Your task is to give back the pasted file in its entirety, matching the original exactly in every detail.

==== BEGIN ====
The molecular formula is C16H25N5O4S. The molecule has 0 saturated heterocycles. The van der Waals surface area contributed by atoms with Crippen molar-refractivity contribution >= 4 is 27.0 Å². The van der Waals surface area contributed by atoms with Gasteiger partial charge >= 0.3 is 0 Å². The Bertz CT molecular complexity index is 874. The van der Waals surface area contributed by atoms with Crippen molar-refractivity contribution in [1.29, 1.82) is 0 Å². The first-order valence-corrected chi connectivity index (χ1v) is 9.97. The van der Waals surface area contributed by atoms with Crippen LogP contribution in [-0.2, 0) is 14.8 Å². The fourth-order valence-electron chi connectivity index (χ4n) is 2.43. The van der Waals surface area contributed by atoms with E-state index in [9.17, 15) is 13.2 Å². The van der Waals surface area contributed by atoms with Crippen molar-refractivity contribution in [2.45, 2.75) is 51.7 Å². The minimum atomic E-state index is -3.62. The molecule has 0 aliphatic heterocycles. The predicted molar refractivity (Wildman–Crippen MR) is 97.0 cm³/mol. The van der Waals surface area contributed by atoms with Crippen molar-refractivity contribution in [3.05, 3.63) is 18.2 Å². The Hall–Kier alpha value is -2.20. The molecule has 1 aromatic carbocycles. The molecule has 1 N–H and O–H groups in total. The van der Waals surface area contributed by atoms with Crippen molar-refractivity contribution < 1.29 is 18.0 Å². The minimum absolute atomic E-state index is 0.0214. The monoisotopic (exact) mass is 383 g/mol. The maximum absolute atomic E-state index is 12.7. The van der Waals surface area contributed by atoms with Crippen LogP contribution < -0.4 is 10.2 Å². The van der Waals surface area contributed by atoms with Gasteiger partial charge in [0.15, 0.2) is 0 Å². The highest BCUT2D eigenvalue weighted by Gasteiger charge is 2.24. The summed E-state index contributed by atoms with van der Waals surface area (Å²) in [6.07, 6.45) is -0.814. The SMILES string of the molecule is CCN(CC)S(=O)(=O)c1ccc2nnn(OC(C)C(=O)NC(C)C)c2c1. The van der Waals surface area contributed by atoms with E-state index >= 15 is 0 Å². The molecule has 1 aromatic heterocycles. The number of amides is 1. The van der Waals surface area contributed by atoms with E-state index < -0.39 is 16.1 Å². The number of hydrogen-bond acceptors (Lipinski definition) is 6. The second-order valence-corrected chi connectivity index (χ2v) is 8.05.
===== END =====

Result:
The molecular formula is C16H25N5O4S. The molecule has 0 saturated heterocycles. The van der Waals surface area contributed by atoms with Crippen molar-refractivity contribution >= 4 is 27.0 Å². The van der Waals surface area contributed by atoms with Gasteiger partial charge >= 0.3 is 0 Å². The Bertz CT molecular complexity index is 874. The van der Waals surface area contributed by atoms with Crippen molar-refractivity contribution in [1.29, 1.82) is 0 Å². The first-order valence-corrected chi connectivity index (χ1v) is 9.97. The van der Waals surface area contributed by atoms with Crippen LogP contribution in [-0.2, 0) is 14.8 Å². The fourth-order valence-electron chi connectivity index (χ4n) is 2.43. The van der Waals surface area contributed by atoms with E-state index in [9.17, 15) is 13.2 Å². The van der Waals surface area contributed by atoms with Crippen molar-refractivity contribution in [2.45, 2.75) is 51.7 Å². The minimum atomic E-state index is -3.62. The molecule has 0 aliphatic heterocycles. The predicted molar refractivity (Wildman–Crippen MR) is 97.0 cm³/mol. The van der Waals surface area contributed by atoms with Crippen molar-refractivity contribution in [3.05, 3.63) is 18.2 Å². The Hall–Kier alpha value is -2.20. The molecule has 1 aromatic carbocycles. The molecule has 1 N–H and O–H groups in total. The van der Waals surface area contributed by atoms with Crippen molar-refractivity contribution < 1.29 is 18.0 Å². The minimum absolute atomic E-state index is 0.0214. The monoisotopic (exact) mass is 383 g/mol. The maximum absolute atomic E-state index is 12.7. The van der Waals surface area contributed by atoms with Crippen LogP contribution < -0.4 is 10.2 Å². The van der Waals surface area contributed by atoms with Gasteiger partial charge in [0.15, 0.2) is 0 Å². The highest BCUT2D eigenvalue weighted by Gasteiger charge is 2.24. The summed E-state index contributed by atoms with van der Waals surface area (Å²) in [6.07, 6.45) is -0.814. The SMILES string of the molecule is CCN(CC)S(=O)(=O)c1ccc2nnn(OC(C)C(=O)NC(C)C)c2c1. The van der Waals surface area contributed by atoms with E-state index >= 15 is 0 Å². The molecule has 1 aromatic heterocycles. The number of amides is 1. The van der Waals surface area contributed by atoms with E-state index < -0.39 is 16.1 Å². The number of hydrogen-bond acceptors (Lipinski definition) is 6. The second-order valence-corrected chi connectivity index (χ2v) is 8.05.